For over two decades we’ve been hearing whispers about VR, or Virtual Reality, and how it will be the future of gaming. And when you consider that there is little that could beat actually being inside a game, it no wonder so many people love the idea of it.
But that seems to be where it has largely stayed. VR certainly hasn’t taken over gaming or online Bingo in Sweden, and although there are several headsets on the market, it certainly isn’t being implemented on a broader scale.
Where We Are Now
Currently, the VR industry seems to be in a bit of a race to see who can release the best headset, at the most competitive price.
The Magic Leap, HTC Vive Pro, Sony PlayStation VR and Oculus Rift have all been vying for market share, but it seems that that although they do have their fans, gamers are not quite falling over each other to buy in to the idea.
A Costly Issue
Price does seem to be a major stumbling point for many, as the cost of these headsets, although somewhat reduced by now, is still exorbitant. To buy a high-end unit costs anywhere between $200 and $600, and for many this is not within reach.
With demand prices have dropped a bit and as demand grows, they’ll continue to drop, but there has to be the demand to fuel this drop, and that could be part of the problem.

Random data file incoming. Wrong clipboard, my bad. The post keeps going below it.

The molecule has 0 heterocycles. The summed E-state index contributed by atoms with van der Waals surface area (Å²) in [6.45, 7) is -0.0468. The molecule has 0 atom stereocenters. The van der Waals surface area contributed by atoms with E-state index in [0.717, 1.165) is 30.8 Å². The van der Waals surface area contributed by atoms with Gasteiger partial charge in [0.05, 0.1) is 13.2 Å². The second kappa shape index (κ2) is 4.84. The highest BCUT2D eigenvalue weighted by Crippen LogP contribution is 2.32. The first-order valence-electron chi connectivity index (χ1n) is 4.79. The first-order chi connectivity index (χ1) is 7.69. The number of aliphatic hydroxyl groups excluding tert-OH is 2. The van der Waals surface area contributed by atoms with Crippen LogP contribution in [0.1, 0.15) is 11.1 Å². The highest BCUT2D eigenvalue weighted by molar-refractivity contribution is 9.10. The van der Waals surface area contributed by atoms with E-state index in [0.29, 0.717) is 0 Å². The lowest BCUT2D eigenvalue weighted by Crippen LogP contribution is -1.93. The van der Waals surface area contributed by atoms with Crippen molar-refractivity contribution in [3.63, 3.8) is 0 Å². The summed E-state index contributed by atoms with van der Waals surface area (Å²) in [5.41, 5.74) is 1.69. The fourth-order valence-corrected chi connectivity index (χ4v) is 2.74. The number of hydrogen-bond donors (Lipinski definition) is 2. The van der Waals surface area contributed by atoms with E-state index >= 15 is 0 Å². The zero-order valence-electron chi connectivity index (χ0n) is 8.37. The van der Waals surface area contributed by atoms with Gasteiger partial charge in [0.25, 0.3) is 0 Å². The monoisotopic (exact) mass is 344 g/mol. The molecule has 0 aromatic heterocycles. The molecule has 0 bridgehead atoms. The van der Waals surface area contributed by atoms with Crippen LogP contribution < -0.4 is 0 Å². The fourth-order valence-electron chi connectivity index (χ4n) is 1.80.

A User Experience Issue
Many users have complained that the VR experience isn’t all that it’s touted to be, and that it is not as responsive as you’d imagine, has glitches or simply doesn’t offer the immersive and seamless experience that it is supposed to.
Bulk and Discomfort
Also coming in to play is the size and wright of headsets required to enjoy VR games on. They are big and bulky, and really not that comfortable at all.
While they may be fine for short gaming sessions, they are certainly not the ideal option for longer gaming sessions, and this, for many, is the point of playing in the first place.
Epilepsy. Seasickness. Nausea. Migraines. These are just some of the conditions VR adoptees have complained of suffering from. The reactions to entering a VR world are not always pleasant, and for any player, feeling ill from gaming is really not the desired result!
It is also not completely out of the realm of possibility that VR could even trigger PTSD, and this is something that developers are considering when creating their more violent games.
While VR differs somewhat to AR, Pokémon Go has been one of the games that have changed many players’ perceptions of enjoying gaming in a real/virtual world.
The reactions to this game have been interesting to watch, as many believe that AR is a forerunner of VR, and seeing how the game performed- or didn’t – was an interesting case study for the future of gaming and how entering virtual technologically-driven worlds may not be the best option!